> Waste Management: One of the topics that hasn't been discussed as much as it should is the enormous amount of bio waste that is being generated due to the current crisis and the complete inability of the backend systems to deal with it. We continue to carry significant risks as the increased bio waste makes its way to the landfill. Our waste management systems are already broken but the health and environmental impact of bio waste of this magnitude can be significant unless addressed proactively.

> Learning continuity of children: Much has been said about the complete loss of learning that teachers will face when students come back to school after two years of limited to no learning. There has been ample evidence of the ineffectiveness of current online models in ensuring learning outcomes at scale. The coming months are critical to pilot innovative personalised models of learning that involve communities, bridging the digital divide to ensure equitable learning access and a learning model that is optimised for the current constraints.

> Gender Equality: There has been increased incidence of child marriage as girls have not been going to school. Issues of violence against women have been on the rise. As Sohini Bhattacharya has strongly argued, we need to place gender equality at the centre of rebuilding efforts to "build back equal", and do that while being fully aware of the increased risks that women will face in the post pandemic world. A holistic response to gender equality across education, health, livelihoods and overall agency is critical. And this begins with equitable access to vaccination for women.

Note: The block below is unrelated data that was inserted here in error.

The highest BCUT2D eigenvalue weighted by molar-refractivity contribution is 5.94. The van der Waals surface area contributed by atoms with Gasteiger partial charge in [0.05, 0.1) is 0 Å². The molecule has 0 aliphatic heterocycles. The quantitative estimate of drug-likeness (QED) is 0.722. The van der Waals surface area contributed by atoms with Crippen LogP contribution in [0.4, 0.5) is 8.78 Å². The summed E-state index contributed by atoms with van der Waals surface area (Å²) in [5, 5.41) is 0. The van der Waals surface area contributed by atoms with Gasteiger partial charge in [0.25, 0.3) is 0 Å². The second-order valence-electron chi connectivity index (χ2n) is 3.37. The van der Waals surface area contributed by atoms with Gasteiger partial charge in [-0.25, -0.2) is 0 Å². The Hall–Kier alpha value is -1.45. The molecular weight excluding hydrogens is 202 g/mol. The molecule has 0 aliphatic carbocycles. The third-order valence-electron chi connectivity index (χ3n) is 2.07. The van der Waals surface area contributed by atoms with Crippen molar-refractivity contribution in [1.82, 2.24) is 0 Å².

As I write this, I am aware of the gloomy picture that I am painting. Efforts are already afoot in each of these areas to solve problems at scale by organisations, collaboratives and public-private partnerships. In the coming weeks, we will pick on each of these areas and delve deeper into possible solutions. It is important for us to recognise that these are all pressing problems and we do not have the luxury of solving them sequentially. We will need more of everything in the post pandemic world — more resolve, more innovation, more funding and more than anything, the will to not just survive but rebuild better so that we don't dial back when the next crisis hits us. And cliched as it may sound, the answer to that is in Sustainable Development Goal 17 of the United Nations at the centre of the circle — which is partnerships across the board towards achieving these goals.

Rathish Balakrishnan is a co-founder and Managing Partner at Sattva Consulting. Views expressed are the author’s own.